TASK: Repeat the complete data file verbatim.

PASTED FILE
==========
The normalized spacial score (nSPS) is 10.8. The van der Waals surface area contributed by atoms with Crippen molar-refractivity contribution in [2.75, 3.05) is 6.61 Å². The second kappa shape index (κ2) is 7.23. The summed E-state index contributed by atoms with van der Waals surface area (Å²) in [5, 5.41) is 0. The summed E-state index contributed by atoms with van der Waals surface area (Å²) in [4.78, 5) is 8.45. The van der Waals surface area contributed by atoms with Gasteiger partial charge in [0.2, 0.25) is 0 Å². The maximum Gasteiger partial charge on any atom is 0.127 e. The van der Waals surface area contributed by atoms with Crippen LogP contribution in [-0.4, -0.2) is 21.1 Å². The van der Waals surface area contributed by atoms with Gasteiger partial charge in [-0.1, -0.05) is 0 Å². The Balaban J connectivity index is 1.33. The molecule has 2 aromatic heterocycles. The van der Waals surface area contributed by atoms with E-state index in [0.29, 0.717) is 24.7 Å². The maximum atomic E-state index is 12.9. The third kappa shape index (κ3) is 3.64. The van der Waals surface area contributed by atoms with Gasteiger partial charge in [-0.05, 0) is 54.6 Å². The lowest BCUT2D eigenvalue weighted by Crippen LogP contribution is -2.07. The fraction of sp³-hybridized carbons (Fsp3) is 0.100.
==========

The normalized spacial score (nSPS) is 10.8. The van der Waals surface area contributed by atoms with Crippen molar-refractivity contribution in [2.75, 3.05) is 6.61 Å². The second kappa shape index (κ2) is 7.23. The summed E-state index contributed by atoms with van der Waals surface area (Å²) in [5, 5.41) is 0. The summed E-state index contributed by atoms with van der Waals surface area (Å²) in [4.78, 5) is 8.45. The van der Waals surface area contributed by atoms with Gasteiger partial charge in [0.2, 0.25) is 0 Å². The maximum Gasteiger partial charge on any atom is 0.127 e. The van der Waals surface area contributed by atoms with Crippen LogP contribution in [-0.4, -0.2) is 21.1 Å². The van der Waals surface area contributed by atoms with Gasteiger partial charge in [-0.1, -0.05) is 0 Å². The Balaban J connectivity index is 1.33. The molecule has 2 aromatic heterocycles. The van der Waals surface area contributed by atoms with E-state index in [0.29, 0.717) is 24.7 Å². The maximum atomic E-state index is 12.9. The third kappa shape index (κ3) is 3.64. The van der Waals surface area contributed by atoms with Gasteiger partial charge in [-0.05, 0) is 54.6 Å². The lowest BCUT2D eigenvalue weighted by Crippen LogP contribution is -2.07. The fraction of sp³-hybridized carbons (Fsp3) is 0.100.